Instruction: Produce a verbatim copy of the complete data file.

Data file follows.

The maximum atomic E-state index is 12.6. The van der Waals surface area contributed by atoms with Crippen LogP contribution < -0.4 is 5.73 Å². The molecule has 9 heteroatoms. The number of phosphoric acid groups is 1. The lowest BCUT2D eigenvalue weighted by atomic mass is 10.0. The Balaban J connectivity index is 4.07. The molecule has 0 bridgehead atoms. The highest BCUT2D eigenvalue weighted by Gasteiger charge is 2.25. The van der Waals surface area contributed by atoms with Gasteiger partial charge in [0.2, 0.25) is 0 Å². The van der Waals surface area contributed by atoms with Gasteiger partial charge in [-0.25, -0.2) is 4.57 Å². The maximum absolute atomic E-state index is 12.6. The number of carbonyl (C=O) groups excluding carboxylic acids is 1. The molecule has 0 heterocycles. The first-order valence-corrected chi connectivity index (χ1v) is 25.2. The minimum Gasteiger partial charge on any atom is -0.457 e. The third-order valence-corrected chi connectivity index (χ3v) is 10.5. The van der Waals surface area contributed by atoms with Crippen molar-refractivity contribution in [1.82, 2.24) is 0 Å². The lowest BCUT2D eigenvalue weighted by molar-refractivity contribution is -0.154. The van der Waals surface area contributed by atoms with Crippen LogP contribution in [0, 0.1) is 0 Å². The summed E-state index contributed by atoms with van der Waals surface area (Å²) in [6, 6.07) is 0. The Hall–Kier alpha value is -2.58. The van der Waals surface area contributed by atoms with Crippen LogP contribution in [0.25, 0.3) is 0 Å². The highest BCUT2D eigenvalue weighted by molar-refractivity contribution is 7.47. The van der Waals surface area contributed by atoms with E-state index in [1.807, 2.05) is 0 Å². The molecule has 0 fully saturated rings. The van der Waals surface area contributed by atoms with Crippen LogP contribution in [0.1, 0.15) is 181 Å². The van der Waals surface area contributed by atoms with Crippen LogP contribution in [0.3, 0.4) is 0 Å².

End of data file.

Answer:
The maximum atomic E-state index is 12.6. The van der Waals surface area contributed by atoms with Crippen LogP contribution < -0.4 is 5.73 Å². The molecule has 9 heteroatoms. The number of phosphoric acid groups is 1. The lowest BCUT2D eigenvalue weighted by atomic mass is 10.0. The Balaban J connectivity index is 4.07. The molecule has 0 bridgehead atoms. The highest BCUT2D eigenvalue weighted by Gasteiger charge is 2.25. The van der Waals surface area contributed by atoms with Gasteiger partial charge in [0.2, 0.25) is 0 Å². The van der Waals surface area contributed by atoms with Gasteiger partial charge in [-0.25, -0.2) is 4.57 Å². The maximum absolute atomic E-state index is 12.6. The number of carbonyl (C=O) groups excluding carboxylic acids is 1. The molecule has 0 heterocycles. The first-order valence-corrected chi connectivity index (χ1v) is 25.2. The minimum Gasteiger partial charge on any atom is -0.457 e. The third-order valence-corrected chi connectivity index (χ3v) is 10.5. The van der Waals surface area contributed by atoms with Crippen molar-refractivity contribution in [1.82, 2.24) is 0 Å². The lowest BCUT2D eigenvalue weighted by molar-refractivity contribution is -0.154. The van der Waals surface area contributed by atoms with Crippen LogP contribution in [0, 0.1) is 0 Å². The summed E-state index contributed by atoms with van der Waals surface area (Å²) in [6, 6.07) is 0. The Hall–Kier alpha value is -2.58. The van der Waals surface area contributed by atoms with Crippen LogP contribution in [0.25, 0.3) is 0 Å². The highest BCUT2D eigenvalue weighted by molar-refractivity contribution is 7.47. The van der Waals surface area contributed by atoms with E-state index in [1.807, 2.05) is 0 Å². The molecule has 0 fully saturated rings. The van der Waals surface area contributed by atoms with Crippen LogP contribution in [0.1, 0.15) is 181 Å². The van der Waals surface area contributed by atoms with Crippen LogP contribution in [0.3, 0.4) is 0 Å².